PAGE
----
On Tuesday, the National Federation of the Blind filed suit against Target, claiming that its site is not accessible to blind users.  This certainly would be a case to watch since, to date, we’ve thought accessibility requirements as having legal weight only with government sites.  Whether or not the NFB wins the suit, it will likely bring increased focus to the subject.  And the fact that they also mention that the Target site is "powered by Amazon.com" would seem to suggest that this isn’t the last we’ll hear about this.

"Target?s website ? which according to its home page is ‘powered by Amazon.com’ ? contains significant access barriers that prevent blind customers from browsing and purchasing products online, as well as from finding important corporate information such as employment opportunities, investor news, and company policies.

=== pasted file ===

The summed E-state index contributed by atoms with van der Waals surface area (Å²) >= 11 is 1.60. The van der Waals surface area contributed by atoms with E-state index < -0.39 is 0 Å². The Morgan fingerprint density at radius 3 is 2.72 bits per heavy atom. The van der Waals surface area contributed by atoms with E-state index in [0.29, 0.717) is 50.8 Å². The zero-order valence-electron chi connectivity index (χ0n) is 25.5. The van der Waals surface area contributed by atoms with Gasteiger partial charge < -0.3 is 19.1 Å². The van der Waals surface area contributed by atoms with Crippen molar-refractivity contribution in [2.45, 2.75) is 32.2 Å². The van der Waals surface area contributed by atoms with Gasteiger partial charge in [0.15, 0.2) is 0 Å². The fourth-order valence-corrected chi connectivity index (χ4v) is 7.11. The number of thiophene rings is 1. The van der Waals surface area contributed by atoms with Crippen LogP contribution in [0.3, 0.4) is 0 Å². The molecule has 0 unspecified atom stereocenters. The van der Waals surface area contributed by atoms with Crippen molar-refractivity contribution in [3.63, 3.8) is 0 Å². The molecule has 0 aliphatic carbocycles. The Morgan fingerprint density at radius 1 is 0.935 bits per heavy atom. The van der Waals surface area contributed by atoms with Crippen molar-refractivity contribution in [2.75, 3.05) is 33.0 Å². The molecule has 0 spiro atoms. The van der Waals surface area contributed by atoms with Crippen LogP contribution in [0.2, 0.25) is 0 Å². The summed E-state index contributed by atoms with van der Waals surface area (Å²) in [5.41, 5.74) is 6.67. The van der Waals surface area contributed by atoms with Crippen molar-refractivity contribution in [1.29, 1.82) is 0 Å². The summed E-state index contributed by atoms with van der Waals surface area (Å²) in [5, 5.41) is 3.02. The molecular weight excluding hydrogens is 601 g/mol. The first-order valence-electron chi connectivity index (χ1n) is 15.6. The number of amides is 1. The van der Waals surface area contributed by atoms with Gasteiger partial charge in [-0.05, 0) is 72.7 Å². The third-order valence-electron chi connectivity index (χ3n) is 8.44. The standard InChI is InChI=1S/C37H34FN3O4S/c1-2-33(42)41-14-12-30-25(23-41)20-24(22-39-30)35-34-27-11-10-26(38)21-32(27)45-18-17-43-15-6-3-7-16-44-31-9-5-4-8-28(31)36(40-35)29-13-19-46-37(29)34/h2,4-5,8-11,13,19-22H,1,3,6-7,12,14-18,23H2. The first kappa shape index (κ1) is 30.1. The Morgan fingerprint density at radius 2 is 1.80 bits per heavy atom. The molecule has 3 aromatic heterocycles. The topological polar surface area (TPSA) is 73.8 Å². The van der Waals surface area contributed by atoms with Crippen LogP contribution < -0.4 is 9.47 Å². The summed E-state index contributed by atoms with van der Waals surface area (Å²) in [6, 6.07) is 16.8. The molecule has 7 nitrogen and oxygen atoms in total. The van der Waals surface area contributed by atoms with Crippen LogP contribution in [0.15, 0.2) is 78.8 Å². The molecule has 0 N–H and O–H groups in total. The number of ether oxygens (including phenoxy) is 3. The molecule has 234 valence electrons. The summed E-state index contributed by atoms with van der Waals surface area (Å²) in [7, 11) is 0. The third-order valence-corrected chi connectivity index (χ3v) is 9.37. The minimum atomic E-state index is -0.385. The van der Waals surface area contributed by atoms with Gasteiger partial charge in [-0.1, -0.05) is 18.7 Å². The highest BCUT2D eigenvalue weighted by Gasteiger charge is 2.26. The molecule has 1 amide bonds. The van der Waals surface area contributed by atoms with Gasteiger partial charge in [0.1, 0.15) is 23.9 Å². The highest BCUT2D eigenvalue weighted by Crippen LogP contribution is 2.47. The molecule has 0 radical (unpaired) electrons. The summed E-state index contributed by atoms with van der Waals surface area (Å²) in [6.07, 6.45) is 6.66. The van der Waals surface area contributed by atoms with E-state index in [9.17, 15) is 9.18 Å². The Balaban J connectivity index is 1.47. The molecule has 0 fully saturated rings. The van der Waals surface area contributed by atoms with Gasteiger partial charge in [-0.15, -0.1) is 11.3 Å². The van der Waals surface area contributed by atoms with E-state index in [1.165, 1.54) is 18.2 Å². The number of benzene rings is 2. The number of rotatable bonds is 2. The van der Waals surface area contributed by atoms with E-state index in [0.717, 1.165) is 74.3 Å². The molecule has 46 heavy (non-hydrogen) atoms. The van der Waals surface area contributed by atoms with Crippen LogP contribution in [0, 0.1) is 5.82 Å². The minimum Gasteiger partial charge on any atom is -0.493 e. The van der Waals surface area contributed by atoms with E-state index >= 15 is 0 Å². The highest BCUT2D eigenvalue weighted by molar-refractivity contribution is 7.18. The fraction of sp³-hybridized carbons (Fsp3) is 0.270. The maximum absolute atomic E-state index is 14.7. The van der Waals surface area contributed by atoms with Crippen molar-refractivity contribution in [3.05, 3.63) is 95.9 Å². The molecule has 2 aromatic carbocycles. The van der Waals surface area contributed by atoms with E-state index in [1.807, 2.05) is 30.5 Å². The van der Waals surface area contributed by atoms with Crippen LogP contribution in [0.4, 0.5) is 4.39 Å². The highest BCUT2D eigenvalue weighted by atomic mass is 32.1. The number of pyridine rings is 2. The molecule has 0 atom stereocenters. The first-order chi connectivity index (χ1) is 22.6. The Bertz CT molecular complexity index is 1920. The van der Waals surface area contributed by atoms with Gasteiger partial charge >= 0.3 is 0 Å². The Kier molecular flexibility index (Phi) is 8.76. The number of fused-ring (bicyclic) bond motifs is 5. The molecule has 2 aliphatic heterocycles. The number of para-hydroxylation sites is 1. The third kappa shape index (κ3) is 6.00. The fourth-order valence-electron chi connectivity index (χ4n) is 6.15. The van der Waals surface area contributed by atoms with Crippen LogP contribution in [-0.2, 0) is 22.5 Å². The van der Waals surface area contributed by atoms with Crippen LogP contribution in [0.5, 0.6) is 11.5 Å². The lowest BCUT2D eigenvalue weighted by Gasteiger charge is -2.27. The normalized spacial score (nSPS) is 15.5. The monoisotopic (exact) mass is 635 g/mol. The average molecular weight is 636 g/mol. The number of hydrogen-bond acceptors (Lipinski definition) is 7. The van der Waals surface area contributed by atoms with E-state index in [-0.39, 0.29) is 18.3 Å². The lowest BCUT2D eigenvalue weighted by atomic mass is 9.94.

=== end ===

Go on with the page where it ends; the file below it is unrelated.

The plaintiffs charge that Target.com fails to meet the minimum standard of web accessibility. It lacks compliant alt-text, an invisible code embedded beneath graphic images that allows screen readers to detect and vocalize a description of the image to a blind
computer user. It also contains inaccessible image maps, preventing blind users from jumping to different destinations within the website. And because the website requires the use of a mouse to complete a transaction, blind Target customers are unable to make purchases on Target.com independently.

‘We tried to convince Target that it should make its website accessible through negotiations,’ says Dr. Maurer [NFB Pres.]. ‘It?s unfortunate that Target was unwilling to commit to equal access for all its online customers. That gave us no choice but to seek the protection of the court. The website is no more accessible today than it was in May of last year,
when we first complained to Target."

More information available from the Disability Rights Advocates Web site including a Fact Sheet and the complete complaint.

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